The Second Best Exotic Marigold Assisted Living Facility

The Second Best Exotic Marigold Hotel. A film by John Madden.

We seem to have entered the age of Oldster Movies, and if Maggie Smith can just hang on this could go on for quite some time. We’ve had the First Exotic Marigold Hotel, the Second, and according to the trailers there’s an upcoming Maggie Smith movie where she plays a grouchy old woman (does she ever play another kind?) who lives in a van. For fifteen years! Sounds like a howler. (Has anybody considered “The Past-Her-Prime of Miss Jean Brodie”?)

It may be, of course, that we’ve always lived in the age of Oldster Movies but now that I’m an oldster I’m taking notice. Maybe I even resent it (do I sound resentful?). All I know is that it’s a Box Office Bonanza; at the normally empty matinee at the Fine Arts Theater in Asheville, all you have to do is show an Oldster Movie and people skip the afternoon nap and stagger in from all over the place. They make loud comments, hold a seat for somebody who doesn’t show up (maybe he died), have a glass of Chianti with their popcorn (yes, we have booze at the movies; that’s how you know it’s the Fine Arts Theater) then conk out altogether, head back over the seat, snoring loudly. Their cell phone rings and they jump like it’s a fire alarm (how do you turn this thing off?). They might as well install a revolving door in the back, so many people go to the bathroom. The credits start to run and there’s a mad rush, if you call people slowly standing and seeing if they can take a step a mad rush. But there are only a couple of urinals in the men’s room, and the old boys have to stand at them for quite some time.

I’m making fun of these things but I’m talking about myself, as I hope you understand. Mon semblable, mon frere.

It’s not all that difficult to make an Oldsters Movie. You get various old actors who haven’t had a good part in years to play clichés of old people. The grouchy old eccentric gal (Maggie’s got that covered). The newly widowed woman who is looking for meaning in her life and, who knows, maybe a little romance, if there is such a thing in the Twilight Years. The horny old fart. The still attractive woman who thinks she’s a little younger than she actually is and still sleeps around. The grouchy divorcee who is still dumping on her poor beleaguered husband. The beleaguered husband himself, who’s been whacked so many times that he’s too shy to ask another woman out (the newly widowed woman is a candidate. They eye each other shyly, as if they’ve got years to decide).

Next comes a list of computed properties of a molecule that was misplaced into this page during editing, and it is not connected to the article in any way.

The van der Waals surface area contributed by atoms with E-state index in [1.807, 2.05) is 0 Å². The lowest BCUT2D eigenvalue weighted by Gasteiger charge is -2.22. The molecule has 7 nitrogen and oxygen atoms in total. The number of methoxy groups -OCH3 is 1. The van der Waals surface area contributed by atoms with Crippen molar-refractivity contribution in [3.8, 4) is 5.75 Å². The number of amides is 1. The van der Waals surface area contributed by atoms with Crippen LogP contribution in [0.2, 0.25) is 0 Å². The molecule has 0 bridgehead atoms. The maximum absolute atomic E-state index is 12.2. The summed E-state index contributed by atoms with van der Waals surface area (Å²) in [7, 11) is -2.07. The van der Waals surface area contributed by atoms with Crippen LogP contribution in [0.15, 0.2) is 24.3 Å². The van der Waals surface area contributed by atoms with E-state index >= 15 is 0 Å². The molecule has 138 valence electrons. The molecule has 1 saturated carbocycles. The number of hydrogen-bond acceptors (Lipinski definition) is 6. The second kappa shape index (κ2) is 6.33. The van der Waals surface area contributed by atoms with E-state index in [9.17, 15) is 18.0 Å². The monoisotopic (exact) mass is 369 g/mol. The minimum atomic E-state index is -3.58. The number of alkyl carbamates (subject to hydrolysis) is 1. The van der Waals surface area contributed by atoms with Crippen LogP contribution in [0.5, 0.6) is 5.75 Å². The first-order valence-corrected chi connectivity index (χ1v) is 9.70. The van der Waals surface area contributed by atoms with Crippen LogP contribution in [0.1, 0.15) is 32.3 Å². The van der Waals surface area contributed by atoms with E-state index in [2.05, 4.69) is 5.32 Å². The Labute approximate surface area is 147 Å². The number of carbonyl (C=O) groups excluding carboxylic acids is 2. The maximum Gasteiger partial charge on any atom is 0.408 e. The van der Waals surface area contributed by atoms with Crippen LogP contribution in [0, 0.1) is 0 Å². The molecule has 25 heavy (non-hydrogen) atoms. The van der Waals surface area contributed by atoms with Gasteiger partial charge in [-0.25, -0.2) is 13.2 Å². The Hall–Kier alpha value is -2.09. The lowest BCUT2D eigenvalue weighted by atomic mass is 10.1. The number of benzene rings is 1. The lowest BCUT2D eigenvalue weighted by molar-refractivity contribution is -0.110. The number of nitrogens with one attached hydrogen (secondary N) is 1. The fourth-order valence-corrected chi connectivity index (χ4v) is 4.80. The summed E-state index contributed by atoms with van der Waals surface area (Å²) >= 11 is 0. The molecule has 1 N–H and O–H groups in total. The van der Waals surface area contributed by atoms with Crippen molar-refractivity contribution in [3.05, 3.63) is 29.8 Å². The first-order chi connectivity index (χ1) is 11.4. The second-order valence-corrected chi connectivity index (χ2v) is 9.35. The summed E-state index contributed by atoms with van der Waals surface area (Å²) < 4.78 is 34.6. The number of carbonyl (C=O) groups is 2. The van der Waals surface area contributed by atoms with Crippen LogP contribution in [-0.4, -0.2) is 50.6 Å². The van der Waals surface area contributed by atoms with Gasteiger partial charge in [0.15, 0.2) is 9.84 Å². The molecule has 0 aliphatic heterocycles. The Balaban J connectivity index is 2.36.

Throw these oldsters into a place where they’re going to be bewildered, but they might have a (safe) adventure. (How about India?) Give them some Important Life Lessons to impart to the younger crowd, if any younger people ever see the thing. Shake it all up, throw in a few Viagra jokes, and Voila! You’ve got an oldster movie.

The sequel had to include some new love interest, so, of all people, Richard Gere shows up. When he first appeared I was half expecting him to say, “Anybody seen the Dalai Lama? He’s around here somewhere.” As it turns out, he’s playing the sensitive older dude who’s just gotten divorced and is trying to find himself. He plays it rather well, actually. But as long as we’re making sequels, why don’t we get him together with Julia Roberts again, and kill two birds with one stone, in a movie entitled, “Still Remarkably Attractive Woman,” or “Eat, Drink, (and Pay Me For) Love.”

There’s nothing harmful in all this. The whole key is to give every oldster in the audience someone they can identify with or lust after, and if you manage to do that, they’ll keep coming back, even if they have to bring a walker. If the movie ends—as this one does—with a large dance ensemble, you can keep your eyes on the young people up front and try not to notice the geriatric set in back. And if it seems predictable that they’ve all got to ride off into the Indian sunsets paired up on motor scooters, what the hell, you didn’t think you were going to see something original, did you? You bought the ticket, even if it was a senior discount.

My wife was a little angry with the pat ending, but she’s the one who suggested we go (didn’t she? That’s how I remember it). I pointed out to her that this was her first senior discount (she recently had a birthday) and she should be happy with that, if nothing else. As my mother said ten years ago when I told her my wife had just turned fifty, “You always did like the younger women.”